From RuPaul's Drag Race to International Tours: How Todrick Hall Pulls It All Off

Multi-hyphenate artist pulls back the curtain on his impressive hustle

By Billy Nilles Jun 14, 2018 11:33 PMTags
Todrick Hall, FeatureMelissa Herwitt / E! Illustration

Todrick Hall doesn't get a lot of sleep.

When I hopped on the phone with the multi-hyphenate artist for a wide-ranging chat about his work on RuPaul's Drag Race (for which, if he doesn't earn an Emmy nod for Outstanding Choreography for the one-take "Kitty Girl" performance in All Stars 3, there is no justice—but more on that in a bit) as well as his own independent music career, he was in New Zealand, 19 hours ahead, kicking off an early morning of press that would eventually lead into him taking the stage for a stop on Forbidden: The Tour, supporting his latest visual album.

Hall's hustle is real, as it must be for anyone to be able to parlay a minor run in the ninth season of American Idol into an unstoppable YouTube presence into international tours—all without the backing and support of a label.

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"I always make a vow to myself that I'm gonna sleep, but I just think that I'm a specific type of person. There are not a lot of gay, black, queer people making content. I feel like there's always a project that I have to say yes to or always an event that I have to go to, because if I don't go, then maybe no one is there representing my race or my sexual orientation," Hall explained. "In some cases, I'm the only gay man invited and in some cases, I'm the only black, gay man or I'm the only black person, and in most cases, I'm the only gay, black man invited to the event."

His undeniable drive and his unstoppable content creation is fueled by that urgent need for representation on behalf of his communities, he continued. "When I grew up, I didn't have anybody that I thought looked like me, or was even close to something that I could potentially be one day. I didn't identify with Usher or Ne-Yo or P. Diddy or Jay-Z or any of the people that I would see, that were supposed to represent me on television," Hall said. "And so, for me I'm just always like, I'll sleep when I'm dead. I'm gonna wake up every single day, and do everything I can to make a mark on the entertainment industry and open doors for people and make it easier for people like me that are trying to find their place in Hollywood and can't find it. It's just important for me to do this."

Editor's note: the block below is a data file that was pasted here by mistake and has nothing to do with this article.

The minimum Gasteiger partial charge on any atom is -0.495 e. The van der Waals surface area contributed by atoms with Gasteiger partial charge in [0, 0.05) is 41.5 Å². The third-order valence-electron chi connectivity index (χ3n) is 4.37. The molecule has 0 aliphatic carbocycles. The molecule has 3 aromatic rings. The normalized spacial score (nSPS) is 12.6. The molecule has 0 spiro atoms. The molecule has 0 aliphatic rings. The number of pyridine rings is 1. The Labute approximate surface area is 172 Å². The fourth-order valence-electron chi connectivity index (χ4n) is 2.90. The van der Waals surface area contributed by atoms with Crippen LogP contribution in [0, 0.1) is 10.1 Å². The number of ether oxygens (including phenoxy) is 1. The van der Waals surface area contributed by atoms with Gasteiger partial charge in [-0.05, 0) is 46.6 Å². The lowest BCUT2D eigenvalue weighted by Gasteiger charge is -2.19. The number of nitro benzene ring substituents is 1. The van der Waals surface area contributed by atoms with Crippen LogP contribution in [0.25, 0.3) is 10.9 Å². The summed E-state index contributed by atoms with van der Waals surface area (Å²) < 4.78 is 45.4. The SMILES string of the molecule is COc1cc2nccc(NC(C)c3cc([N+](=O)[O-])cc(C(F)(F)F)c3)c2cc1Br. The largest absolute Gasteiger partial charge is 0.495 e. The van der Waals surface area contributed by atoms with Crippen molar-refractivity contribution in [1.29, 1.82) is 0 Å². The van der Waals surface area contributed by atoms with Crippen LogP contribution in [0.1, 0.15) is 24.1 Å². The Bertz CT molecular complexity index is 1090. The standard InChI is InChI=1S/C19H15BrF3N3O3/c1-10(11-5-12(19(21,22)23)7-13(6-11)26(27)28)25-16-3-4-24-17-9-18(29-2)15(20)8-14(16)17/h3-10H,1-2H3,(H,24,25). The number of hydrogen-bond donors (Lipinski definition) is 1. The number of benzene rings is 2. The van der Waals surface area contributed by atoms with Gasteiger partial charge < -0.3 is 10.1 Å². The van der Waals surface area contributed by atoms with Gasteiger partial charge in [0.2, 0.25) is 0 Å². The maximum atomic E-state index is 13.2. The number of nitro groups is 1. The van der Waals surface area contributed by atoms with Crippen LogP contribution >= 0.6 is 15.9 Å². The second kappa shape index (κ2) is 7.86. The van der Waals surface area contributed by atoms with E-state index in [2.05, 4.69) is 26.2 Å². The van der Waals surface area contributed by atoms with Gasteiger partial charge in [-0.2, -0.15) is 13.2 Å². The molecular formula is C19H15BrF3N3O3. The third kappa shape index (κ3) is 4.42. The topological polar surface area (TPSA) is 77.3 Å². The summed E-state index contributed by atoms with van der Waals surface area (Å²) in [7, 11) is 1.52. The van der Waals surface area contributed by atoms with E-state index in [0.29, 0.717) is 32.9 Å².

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Hall's road to self-made fame is a wholly unique one, but also entirely emblematic of what's possible for driven artists in this post-YouTube era. Before he entered the national stage as a competitor on season nine of American Idol, making it to the Top 16 before being eliminated, Hall had been creating videos for the video platform and it's very likely that many in the loyal fan base he's amassed there have no memory of his time on Idol. His expertly-executed Disney parodies and "4" series (tribute videos to pop divas that mash-up their discographies in unbelievable ways) caught the attention of the press and, usually, the artists he was paying tribute to. (He's become a central part of Taylor Swift's squad, even appearing in her "Look What You Made Me Do" video.) An MTV series that gave fans a peek behind the curtain of his fantasy factory, revealing how he took his original songs and turned them into awe-inspiring music videos, came in 2015. And the following year, RuPaul's Drag Race came a-calling.

Hall first appeared on the reality series in 2016 as a guest judge during the show's eight season, which led to a permanent spot at the judges table for All Stars 2. By season nine, he'd become the show's go-to choreographer for the final challenge, a show-stopping performance by the season's Top 4 to a remixed version of RuPaul's latest single featuring new verses written and performed by the queens themselves. And it's no coincidence that when Hall began working on those performances, the show began finding it impossible to eliminate anyone ahead of the grand finale.

"If you've noticed, in the past few seasons, no one has gotten eliminated on the last episode, because since I've been doing this, I try to make...the numbers so tight that the judges have no choice but to let them, all four, go to the finale and that's my goal. Every year is just to make them all perform so well, that no one can find a weak moment, you know?" he explained. "And I'm really, really proud of that...They haven't eliminated anybody on the final episode and they totally would if someone failed, but everybody always rises to the occasion. I make them work really, really, really hard."

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It worked wonders in season eight, prompting the series to change format and deliver, for the first time ever, a finale event that feature sudden death lip-syncs between Peppermint, Trinity Taylor, Shea Coulee, and eventual winner Sasha Velour. And the following year, for All Stars 3, Hall outdid himself by shepherding finalists Trixie Mattell, Shangela, Kennedy Davenport and BeBe Zahara Benet through the aforementioned one-take performance, a single continuous shot that utilized every area of the show's sound stage, as the quartet made their way to the main stage for the grand conclusion. The number was both a technical and creative marvel, and something that likely wouldn't have been possible without Hall's unique vision and talents.